Kalenji offer a really accessible, reasonable price which is perfect for first-time endurance runners or trail runners who have never bought a hydration vest before so don't want to shell out on something expensive, but also for experienced runners who just don't feel like spending £60+ on a hydration bag! Considering this product provides everything you need, the price is almost too good to be true.
The mouthpiece is leakproof thanks to a silicone bite guard and twists on or off for easy use.
Verdict - 10/10
I'm hugely impressed by this running hydration pack and wouldn't consider any other on the market. For someone who regularly runs half marathon to marathon distance both on the road and on the trails, it provides the perfect amount of storage and water. I'd use this for anything up to 50km/31 miles in distance in all weathers for both training and racing.
For any endurance events that are further in distance or more remote in location, perhaps a larger bag would be better as you could take more supplies. However, for organised races and training runs up to marathon distance, this hydration bag is perfect in every way for beginners right through to experienced runners.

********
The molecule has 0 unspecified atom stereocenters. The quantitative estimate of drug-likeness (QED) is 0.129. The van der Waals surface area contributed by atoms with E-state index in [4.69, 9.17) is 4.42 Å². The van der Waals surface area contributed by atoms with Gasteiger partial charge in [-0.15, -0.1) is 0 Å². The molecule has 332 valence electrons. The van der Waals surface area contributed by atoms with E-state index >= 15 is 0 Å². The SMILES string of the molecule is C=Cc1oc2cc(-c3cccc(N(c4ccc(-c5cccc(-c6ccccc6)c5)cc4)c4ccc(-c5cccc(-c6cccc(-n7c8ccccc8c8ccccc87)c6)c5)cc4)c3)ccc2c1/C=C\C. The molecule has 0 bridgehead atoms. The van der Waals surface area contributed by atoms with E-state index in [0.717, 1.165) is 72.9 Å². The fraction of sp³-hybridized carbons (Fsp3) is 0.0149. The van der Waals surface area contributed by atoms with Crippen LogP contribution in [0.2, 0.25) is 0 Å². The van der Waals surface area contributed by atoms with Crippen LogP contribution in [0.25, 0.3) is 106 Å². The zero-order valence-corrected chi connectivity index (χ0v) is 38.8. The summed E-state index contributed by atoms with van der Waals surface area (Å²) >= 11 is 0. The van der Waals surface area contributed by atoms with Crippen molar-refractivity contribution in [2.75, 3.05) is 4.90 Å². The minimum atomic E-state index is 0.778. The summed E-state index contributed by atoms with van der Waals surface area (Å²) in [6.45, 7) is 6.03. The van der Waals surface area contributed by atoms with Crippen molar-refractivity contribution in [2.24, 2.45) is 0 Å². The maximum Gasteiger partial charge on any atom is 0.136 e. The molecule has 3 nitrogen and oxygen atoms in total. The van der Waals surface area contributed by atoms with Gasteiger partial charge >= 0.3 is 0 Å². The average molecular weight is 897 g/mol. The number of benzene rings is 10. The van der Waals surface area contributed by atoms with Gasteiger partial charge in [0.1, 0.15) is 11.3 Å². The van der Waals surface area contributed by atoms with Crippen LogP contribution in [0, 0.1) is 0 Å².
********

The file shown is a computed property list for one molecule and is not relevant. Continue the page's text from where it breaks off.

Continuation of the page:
Topo Athletic is an up-and-coming sports brand that Sundried has reviewed a few times now. Their intelligently designed trainers are perfect for the more serious runner and their trail shoes have technical features that make them stand out from the crowd.
Features of the Terraventure Women's Trail Shoes
The drop of a trainer refers to the height difference between the heel and the forefoot. A conventional drop would be considered to sit at around 10-12 millimetres but more trainer brands are now adopting a more minimal design with a lower drop. Topo is one of these brands and their Terraventure trail shoe features a very low drop at only 3mm. Advocates for the low heel-to-toe drop claim it can reduce the risk of injury as it discourages a harsh heel-strike. A low drop also encourages a more natural running style and a low heel stops you from being pushed forward while running, which is an important aspect when running on uneven ground like a trail.